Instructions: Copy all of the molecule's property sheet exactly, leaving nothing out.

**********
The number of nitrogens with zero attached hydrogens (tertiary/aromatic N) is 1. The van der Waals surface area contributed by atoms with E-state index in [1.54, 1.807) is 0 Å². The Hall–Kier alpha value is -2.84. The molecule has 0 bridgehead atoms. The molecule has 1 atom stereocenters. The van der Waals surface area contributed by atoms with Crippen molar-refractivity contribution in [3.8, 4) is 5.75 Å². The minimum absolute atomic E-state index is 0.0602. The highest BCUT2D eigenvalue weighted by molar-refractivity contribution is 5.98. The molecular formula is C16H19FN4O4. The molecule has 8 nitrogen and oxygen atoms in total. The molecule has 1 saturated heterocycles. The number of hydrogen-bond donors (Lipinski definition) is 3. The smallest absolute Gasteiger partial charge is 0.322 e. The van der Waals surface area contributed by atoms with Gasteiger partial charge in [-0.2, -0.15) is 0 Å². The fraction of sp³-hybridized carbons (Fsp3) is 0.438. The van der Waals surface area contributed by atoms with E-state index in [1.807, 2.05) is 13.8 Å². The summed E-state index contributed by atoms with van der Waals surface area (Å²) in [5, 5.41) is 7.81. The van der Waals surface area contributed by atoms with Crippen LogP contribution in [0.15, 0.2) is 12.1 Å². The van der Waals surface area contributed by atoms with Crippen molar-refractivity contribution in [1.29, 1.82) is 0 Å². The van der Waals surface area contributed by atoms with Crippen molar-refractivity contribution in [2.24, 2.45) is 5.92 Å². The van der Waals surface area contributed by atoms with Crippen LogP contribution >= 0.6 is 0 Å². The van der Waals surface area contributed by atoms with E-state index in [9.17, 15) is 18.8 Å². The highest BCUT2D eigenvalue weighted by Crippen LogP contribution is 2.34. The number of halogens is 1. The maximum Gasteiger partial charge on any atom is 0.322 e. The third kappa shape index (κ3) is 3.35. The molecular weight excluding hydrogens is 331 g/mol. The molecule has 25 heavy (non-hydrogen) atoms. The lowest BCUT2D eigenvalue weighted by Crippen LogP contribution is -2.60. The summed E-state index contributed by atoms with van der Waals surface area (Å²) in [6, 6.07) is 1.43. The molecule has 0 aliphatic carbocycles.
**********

The number of nitrogens with zero attached hydrogens (tertiary/aromatic N) is 1. The van der Waals surface area contributed by atoms with E-state index in [1.54, 1.807) is 0 Å². The Hall–Kier alpha value is -2.84. The molecule has 0 bridgehead atoms. The molecule has 1 atom stereocenters. The van der Waals surface area contributed by atoms with Crippen molar-refractivity contribution in [3.8, 4) is 5.75 Å². The minimum absolute atomic E-state index is 0.0602. The highest BCUT2D eigenvalue weighted by molar-refractivity contribution is 5.98. The molecular formula is C16H19FN4O4. The molecule has 8 nitrogen and oxygen atoms in total. The molecule has 1 saturated heterocycles. The number of hydrogen-bond donors (Lipinski definition) is 3. The smallest absolute Gasteiger partial charge is 0.322 e. The van der Waals surface area contributed by atoms with Gasteiger partial charge in [-0.2, -0.15) is 0 Å². The fraction of sp³-hybridized carbons (Fsp3) is 0.438. The van der Waals surface area contributed by atoms with E-state index in [1.807, 2.05) is 13.8 Å². The summed E-state index contributed by atoms with van der Waals surface area (Å²) in [5, 5.41) is 7.81. The van der Waals surface area contributed by atoms with Crippen LogP contribution in [0.15, 0.2) is 12.1 Å². The van der Waals surface area contributed by atoms with Crippen molar-refractivity contribution in [1.29, 1.82) is 0 Å². The van der Waals surface area contributed by atoms with Crippen molar-refractivity contribution in [2.24, 2.45) is 5.92 Å². The van der Waals surface area contributed by atoms with Crippen LogP contribution >= 0.6 is 0 Å². The van der Waals surface area contributed by atoms with E-state index in [9.17, 15) is 18.8 Å². The highest BCUT2D eigenvalue weighted by Crippen LogP contribution is 2.34. The number of halogens is 1. The maximum Gasteiger partial charge on any atom is 0.322 e. The third kappa shape index (κ3) is 3.35. The molecular weight excluding hydrogens is 331 g/mol. The molecule has 25 heavy (non-hydrogen) atoms. The lowest BCUT2D eigenvalue weighted by Crippen LogP contribution is -2.60. The summed E-state index contributed by atoms with van der Waals surface area (Å²) in [6, 6.07) is 1.43. The molecule has 0 aliphatic carbocycles.